YouTube: https://youtube.com/watch?v=32vGeWF8zc8
Previous: 26 Banned Baby Names
Next: 100 "WTF" Facts

Categories

Statistics

View count:52,986
Likes:1,607
Comments:182
Duration:12:07
Uploaded:2023-01-25
Last sync:2024-05-11 07:15
Explosions. Gun silencers. Chloroform. All very exciting cinematic tools, but none of them really act the way they do in movies. Today, we're going to break down some of the most egregious lies that movies have taught us over the years.

Join host Erin McCarthy as she breaks down some common myths from the big screen.

Website: http://www.mentalfloss.com
Twitter: http://www.twitter.com/mental_floss
Facebook: https://facebook.com/mentalflossmagazine

 (00:00) to (02:00)


Jurassic Park instilled in countless kids the fear of coming face to face with a T. rex. But it also taught them what to do if that actually happened. As Dr. Alan Grant says to Lex in the film, “Don’t move. It can’t see us if we don’t move.” Sorry, but no. Hi, I’m Erin McCarthy, editor-in-chief of Mental Floss,

1. and a T. rex could almost definitely still see you if you didn’t move. According to one 2006 study, the prehistoric predator’s visual acuity may have been as much as 13 times better than a human’s. A rationale was offered up in Michael Crichton’s original novel, but then completely debunked in his sequel The Lost World. So even if you landed in the Jurassic Park universe, freezing in front of a T. rex wouldn’t guarantee your survival.

The notion that the dino king can’t detect stillness probably isn’t the only falsehood that movies made you believe. On this episode of The List Show, I’m covering some of the most memorable ones—from how easy it is to walk away from an explosion unscathed to how quickly chloroform can actually knock you out. Let’s get started.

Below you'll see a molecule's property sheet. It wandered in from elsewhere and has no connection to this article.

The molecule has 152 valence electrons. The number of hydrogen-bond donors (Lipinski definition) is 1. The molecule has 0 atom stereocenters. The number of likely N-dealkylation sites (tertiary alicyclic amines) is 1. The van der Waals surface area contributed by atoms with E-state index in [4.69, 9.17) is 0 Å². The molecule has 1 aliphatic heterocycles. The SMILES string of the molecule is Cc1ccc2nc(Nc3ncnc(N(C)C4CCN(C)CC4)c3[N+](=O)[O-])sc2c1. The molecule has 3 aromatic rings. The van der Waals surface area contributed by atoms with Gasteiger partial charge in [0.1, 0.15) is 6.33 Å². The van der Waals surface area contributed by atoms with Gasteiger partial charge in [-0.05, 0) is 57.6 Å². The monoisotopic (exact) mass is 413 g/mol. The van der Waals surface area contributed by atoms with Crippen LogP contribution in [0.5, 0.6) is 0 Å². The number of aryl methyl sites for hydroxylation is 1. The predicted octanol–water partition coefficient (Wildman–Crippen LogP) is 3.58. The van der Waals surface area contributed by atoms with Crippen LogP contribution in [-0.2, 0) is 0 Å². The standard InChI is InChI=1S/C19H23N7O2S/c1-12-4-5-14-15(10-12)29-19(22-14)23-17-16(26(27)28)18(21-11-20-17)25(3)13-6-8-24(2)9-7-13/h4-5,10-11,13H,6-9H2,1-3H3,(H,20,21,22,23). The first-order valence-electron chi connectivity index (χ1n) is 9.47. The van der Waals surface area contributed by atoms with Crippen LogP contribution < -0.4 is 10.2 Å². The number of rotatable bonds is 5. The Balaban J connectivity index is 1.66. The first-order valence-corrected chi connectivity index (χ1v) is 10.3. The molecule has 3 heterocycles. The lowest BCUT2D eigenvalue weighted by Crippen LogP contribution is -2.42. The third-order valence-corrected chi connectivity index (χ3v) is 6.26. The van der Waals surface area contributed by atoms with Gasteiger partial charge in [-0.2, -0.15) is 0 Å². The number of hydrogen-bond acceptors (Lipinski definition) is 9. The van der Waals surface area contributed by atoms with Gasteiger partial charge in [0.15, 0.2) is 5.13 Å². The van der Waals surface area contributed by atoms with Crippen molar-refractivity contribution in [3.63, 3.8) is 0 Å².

[Intro]

2. In the 2010 action comedy The Other Guys, Will Ferrell and Mark Wahlberg’s characters are knocked to the ground when a building gets bombed some yards away. As Ferrell writhes around in agony, he “call[s] bullshit” on how action heroes just walk away from explosions without even flinching. Sorry, Denzel Washington. And Antonio Banderas. And Hugh Jackman. Ferrell is right.

Slowly strolling away from an explosion wouldn’t just require audacity—you’d also need the ability to defy physics. People get bowled over when a bomb detonates because the rapid expansion of gas and change in pressure generate a blast wind. According to the U.S. Department of Homeland Security, you have to be a good 1200 feet away from the blast of a pipe bomb in order to avoid potential death. That distance doubles if an SUV or van is chock-full of explosives. If the vehicle in question is a semi-trailer? There better be at least 9300 feet—that’s nearly 26 football fields—between you and it,

 (02:00) to (04:00)


or you’ll very likely be a goner. And those are just estimates. As Homeland Security explains, “Minimum evacuation distance is the range at which a life-threatening injury from blast or fragmentation hazards is unlikely. However, non-life-threatening injury or temporary hearing loss may occur.”